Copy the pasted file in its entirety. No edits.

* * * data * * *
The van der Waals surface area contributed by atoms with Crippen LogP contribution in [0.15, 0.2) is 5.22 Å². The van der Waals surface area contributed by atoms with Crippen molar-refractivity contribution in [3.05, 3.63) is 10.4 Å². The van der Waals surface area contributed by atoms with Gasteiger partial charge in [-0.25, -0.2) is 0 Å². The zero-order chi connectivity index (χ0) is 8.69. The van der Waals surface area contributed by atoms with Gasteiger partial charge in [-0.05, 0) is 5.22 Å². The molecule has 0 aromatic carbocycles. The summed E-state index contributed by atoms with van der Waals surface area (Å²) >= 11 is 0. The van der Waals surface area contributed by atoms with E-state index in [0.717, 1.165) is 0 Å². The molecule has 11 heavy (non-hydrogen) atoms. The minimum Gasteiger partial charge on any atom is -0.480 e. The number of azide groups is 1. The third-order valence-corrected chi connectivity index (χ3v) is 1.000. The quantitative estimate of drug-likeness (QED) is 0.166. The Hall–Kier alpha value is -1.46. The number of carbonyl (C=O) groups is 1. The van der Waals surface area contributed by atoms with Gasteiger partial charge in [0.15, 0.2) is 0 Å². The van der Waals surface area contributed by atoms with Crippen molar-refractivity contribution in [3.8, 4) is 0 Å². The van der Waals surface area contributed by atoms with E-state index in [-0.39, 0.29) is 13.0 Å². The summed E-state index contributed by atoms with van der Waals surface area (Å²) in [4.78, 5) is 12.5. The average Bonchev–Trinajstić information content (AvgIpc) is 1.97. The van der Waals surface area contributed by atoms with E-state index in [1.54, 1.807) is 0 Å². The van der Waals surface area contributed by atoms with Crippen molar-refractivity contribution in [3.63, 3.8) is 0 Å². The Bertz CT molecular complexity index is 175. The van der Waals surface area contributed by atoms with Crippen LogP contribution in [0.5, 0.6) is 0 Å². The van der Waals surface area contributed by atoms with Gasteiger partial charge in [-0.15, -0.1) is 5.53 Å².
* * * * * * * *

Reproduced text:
The van der Waals surface area contributed by atoms with Crippen LogP contribution in [0.15, 0.2) is 5.22 Å². The van der Waals surface area contributed by atoms with Crippen molar-refractivity contribution in [3.05, 3.63) is 10.4 Å². The van der Waals surface area contributed by atoms with Gasteiger partial charge in [-0.25, -0.2) is 0 Å². The zero-order chi connectivity index (χ0) is 8.69. The van der Waals surface area contributed by atoms with Gasteiger partial charge in [-0.05, 0) is 5.22 Å². The molecule has 0 aromatic carbocycles. The summed E-state index contributed by atoms with van der Waals surface area (Å²) >= 11 is 0. The van der Waals surface area contributed by atoms with E-state index in [0.717, 1.165) is 0 Å². The molecule has 11 heavy (non-hydrogen) atoms. The minimum Gasteiger partial charge on any atom is -0.480 e. The number of azide groups is 1. The third-order valence-corrected chi connectivity index (χ3v) is 1.000. The quantitative estimate of drug-likeness (QED) is 0.166. The Hall–Kier alpha value is -1.46. The number of carbonyl (C=O) groups is 1. The van der Waals surface area contributed by atoms with Gasteiger partial charge in [0.15, 0.2) is 0 Å². The van der Waals surface area contributed by atoms with Crippen molar-refractivity contribution in [3.8, 4) is 0 Å². The van der Waals surface area contributed by atoms with E-state index in [-0.39, 0.29) is 13.0 Å². The summed E-state index contributed by atoms with van der Waals surface area (Å²) in [4.78, 5) is 12.5. The average Bonchev–Trinajstić information content (AvgIpc) is 1.97. The van der Waals surface area contributed by atoms with E-state index in [1.54, 1.807) is 0 Å². The van der Waals surface area contributed by atoms with Crippen molar-refractivity contribution in [3.63, 3.8) is 0 Å². The Bertz CT molecular complexity index is 175. The van der Waals surface area contributed by atoms with Crippen LogP contribution in [0.5, 0.6) is 0 Å². The van der Waals surface area contributed by atoms with Gasteiger partial charge in [-0.15, -0.1) is 5.53 Å².